The best form of training starts by learning from real-world phishing examples. Week after week there is another company in the news that falls victim to phishing attack. The recent Twilio breach is one of the latest phishing examples to be aware of. Cybercriminals used SMS phishing to target Twilio employees. This is just one example, but so many fall prey to these cyberattacks.
Google states it blocks over 100 million phishing attempts every day, but that still leaves ample room for opportunity. Cyberattacks are rising at an alarming rate, and if you don’t take action to reduce your risk, your chances of being a victim increase significantly. We’ve outlined six common phishing examples to watch out for below, so that you can better identify phishing attempts and not fall victim to them.
1. Suspicious Activity
Cybercriminals like to create a sense of urgency and panic to get you to give up user credentials. Be wary of emails stating suspicious activities on your account, enticing you to click on a link. Verify where the email is coming from. Never click on a link in an email; if there is truly a problem, you’ll find the same information when you log into your account.
2. Personal Information
If you receive an email asking you to provide personal information. Think twice. If an organization needs personal information from you, log into your online account or app and provide it there. Cybercriminals often disguise themselves as legitimate businesses – but that’s often furthest from the truth.
3. Payment Errors
Ever received an email telling you a charge was denied? Cybercriminals may be vying for your credit card or banking information. Never submit credit card information via email. Go to your account portal directly within your application, or call the company to validate any problem with your payment.
4. Vaccine Information
With hot-button topics comes a sense of urgency. Cybercriminals know how to push these buttons by sending formal documents laced with malware. If you don’t know the sender, don’t open an email attachment.
5. Government Impersonation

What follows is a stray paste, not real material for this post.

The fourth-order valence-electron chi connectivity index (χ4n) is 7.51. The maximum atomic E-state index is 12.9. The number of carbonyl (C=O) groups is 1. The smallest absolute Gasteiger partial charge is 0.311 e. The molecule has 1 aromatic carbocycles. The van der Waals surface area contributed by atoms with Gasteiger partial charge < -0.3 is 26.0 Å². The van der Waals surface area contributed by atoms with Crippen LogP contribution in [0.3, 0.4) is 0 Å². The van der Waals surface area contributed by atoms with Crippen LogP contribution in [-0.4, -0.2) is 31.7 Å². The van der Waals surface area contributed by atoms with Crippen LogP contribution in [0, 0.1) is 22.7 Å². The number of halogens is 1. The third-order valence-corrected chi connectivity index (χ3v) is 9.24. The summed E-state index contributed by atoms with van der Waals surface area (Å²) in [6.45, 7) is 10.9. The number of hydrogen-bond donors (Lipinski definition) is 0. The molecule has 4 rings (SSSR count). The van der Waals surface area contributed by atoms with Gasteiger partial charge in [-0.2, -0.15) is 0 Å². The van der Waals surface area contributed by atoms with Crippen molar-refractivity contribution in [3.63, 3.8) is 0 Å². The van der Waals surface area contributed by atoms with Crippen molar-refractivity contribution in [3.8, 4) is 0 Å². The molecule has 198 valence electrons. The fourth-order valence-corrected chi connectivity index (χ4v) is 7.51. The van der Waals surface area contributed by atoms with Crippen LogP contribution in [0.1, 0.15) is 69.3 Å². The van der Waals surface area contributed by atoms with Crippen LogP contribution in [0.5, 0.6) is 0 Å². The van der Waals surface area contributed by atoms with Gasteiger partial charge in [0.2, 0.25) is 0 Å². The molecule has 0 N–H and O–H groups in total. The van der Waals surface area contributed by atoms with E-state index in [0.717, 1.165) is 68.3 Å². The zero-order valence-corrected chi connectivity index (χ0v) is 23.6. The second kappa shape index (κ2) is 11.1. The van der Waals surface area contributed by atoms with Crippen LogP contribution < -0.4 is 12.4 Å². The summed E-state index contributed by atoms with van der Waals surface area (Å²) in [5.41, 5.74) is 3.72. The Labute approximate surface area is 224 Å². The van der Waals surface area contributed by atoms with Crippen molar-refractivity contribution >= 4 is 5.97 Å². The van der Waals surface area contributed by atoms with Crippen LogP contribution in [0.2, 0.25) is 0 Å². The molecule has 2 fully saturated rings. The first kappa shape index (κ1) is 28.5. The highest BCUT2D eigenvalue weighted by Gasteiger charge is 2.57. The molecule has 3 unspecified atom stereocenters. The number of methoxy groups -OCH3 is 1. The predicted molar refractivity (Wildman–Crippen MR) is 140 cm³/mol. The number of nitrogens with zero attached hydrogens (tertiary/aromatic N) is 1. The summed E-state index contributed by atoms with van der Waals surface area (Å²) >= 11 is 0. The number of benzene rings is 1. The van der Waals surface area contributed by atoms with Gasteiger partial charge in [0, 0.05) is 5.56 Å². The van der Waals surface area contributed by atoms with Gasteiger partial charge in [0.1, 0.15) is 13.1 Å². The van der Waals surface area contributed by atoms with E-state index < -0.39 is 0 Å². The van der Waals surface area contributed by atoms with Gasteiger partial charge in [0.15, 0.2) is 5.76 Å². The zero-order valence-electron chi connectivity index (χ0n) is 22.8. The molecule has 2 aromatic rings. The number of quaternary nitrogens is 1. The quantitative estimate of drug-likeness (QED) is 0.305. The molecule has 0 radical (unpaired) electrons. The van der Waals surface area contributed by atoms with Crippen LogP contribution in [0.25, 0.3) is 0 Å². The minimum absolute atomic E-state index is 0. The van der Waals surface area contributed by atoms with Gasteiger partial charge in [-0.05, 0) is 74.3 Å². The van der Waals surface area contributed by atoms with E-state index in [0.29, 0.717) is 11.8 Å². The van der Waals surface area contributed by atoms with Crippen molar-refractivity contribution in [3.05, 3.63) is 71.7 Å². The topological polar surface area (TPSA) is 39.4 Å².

Cybercriminals may impersonate the U.S. government by sending official-looking documents. Always make sure the email address uses the .gov extension. If you’re not expecting it and an attachment or a link is asking for credentials, it may be a phishing scam. Contact the agency by phone or through their website if you have questions.
6. Free Offers
Everybody loves getting something for free, but an email promising great rewards is always a scam. Cybercriminals use free offers for malicious purposes, hoping to gain access to your personal information. If it looks too good to be true, it probably is.
Are You Prepared To Avoid a Phishing Attack?
The best way to protect against phishing emails is to raise awareness. Learning more about how easy it is to fall for a phishing attack may help people take precautions before clicking. Here are a few things you can do today to help you stay more secure and fight phishing attempts.
Security Awareness Training | Use security awareness training to teach employees the signs of phishing attacks. While many businesses offer security training in some form during the year, it is often only once or twice. In today’s threat landscape, the bare minimum of security training isn’t going to cut it. Businesses need to offer continuous security awareness training to keep best practices top of mind for employees all year round.
Phishing Simulation Tools | Monitor employee knowledge with phishing simulation tools. Putting knowledge to the test is a great way to see if employees can apply what they learn during training to a real-world scenario.
Managed Inbox Detection and Response | Give your employees a way to quickly check and validate of an email is malicious or safe. With Managed Inbox Detection and Response, employees can submit suspicious emails. Within minutes, the reported emails are validated as legitimate communications or classified as potential threats and removed from the company domain. This rapid approach by security experts provides an added level of security against phishing attacks and malware without requiring the involvement of your IT team.
The more you talk about it, the more aware everyone in your organization will be. It’s the best way to keep information safe. To learn more about phishing attacks, read this helpful infographic on what every business should know about phishing. Ready to boost your security and fight phishing? Contact a TPx expert today and see how we can help.